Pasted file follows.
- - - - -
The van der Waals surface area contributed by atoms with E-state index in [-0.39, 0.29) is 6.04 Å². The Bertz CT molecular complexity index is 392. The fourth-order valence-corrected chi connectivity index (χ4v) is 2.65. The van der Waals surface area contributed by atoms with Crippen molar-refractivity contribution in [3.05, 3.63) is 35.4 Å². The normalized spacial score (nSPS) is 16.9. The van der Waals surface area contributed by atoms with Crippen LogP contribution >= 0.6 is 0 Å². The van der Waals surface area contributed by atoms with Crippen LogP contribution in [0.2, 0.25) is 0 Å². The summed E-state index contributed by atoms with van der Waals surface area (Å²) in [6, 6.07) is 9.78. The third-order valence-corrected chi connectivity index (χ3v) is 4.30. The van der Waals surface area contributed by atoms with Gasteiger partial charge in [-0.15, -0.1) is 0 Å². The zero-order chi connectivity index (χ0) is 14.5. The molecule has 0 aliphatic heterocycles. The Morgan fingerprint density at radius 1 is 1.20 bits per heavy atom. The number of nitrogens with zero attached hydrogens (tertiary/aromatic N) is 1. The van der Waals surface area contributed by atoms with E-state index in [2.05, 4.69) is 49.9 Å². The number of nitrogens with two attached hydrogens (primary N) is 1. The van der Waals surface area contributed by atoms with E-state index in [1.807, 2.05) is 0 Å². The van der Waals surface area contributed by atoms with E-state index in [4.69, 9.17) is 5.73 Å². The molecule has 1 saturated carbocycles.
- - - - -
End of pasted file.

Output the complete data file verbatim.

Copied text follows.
The van der Waals surface area contributed by atoms with E-state index in [-0.39, 0.29) is 6.04 Å². The Bertz CT molecular complexity index is 392. The fourth-order valence-corrected chi connectivity index (χ4v) is 2.65. The van der Waals surface area contributed by atoms with Crippen molar-refractivity contribution in [3.05, 3.63) is 35.4 Å². The normalized spacial score (nSPS) is 16.9. The van der Waals surface area contributed by atoms with Crippen LogP contribution >= 0.6 is 0 Å². The van der Waals surface area contributed by atoms with Crippen LogP contribution in [0.2, 0.25) is 0 Å². The summed E-state index contributed by atoms with van der Waals surface area (Å²) in [6, 6.07) is 9.78. The third-order valence-corrected chi connectivity index (χ3v) is 4.30. The van der Waals surface area contributed by atoms with Gasteiger partial charge in [-0.15, -0.1) is 0 Å². The zero-order chi connectivity index (χ0) is 14.5. The molecule has 0 aliphatic heterocycles. The Morgan fingerprint density at radius 1 is 1.20 bits per heavy atom. The number of nitrogens with zero attached hydrogens (tertiary/aromatic N) is 1. The van der Waals surface area contributed by atoms with E-state index in [2.05, 4.69) is 49.9 Å². The number of nitrogens with two attached hydrogens (primary N) is 1. The van der Waals surface area contributed by atoms with E-state index in [1.807, 2.05) is 0 Å². The van der Waals surface area contributed by atoms with E-state index in [4.69, 9.17) is 5.73 Å². The molecule has 1 saturated carbocycles.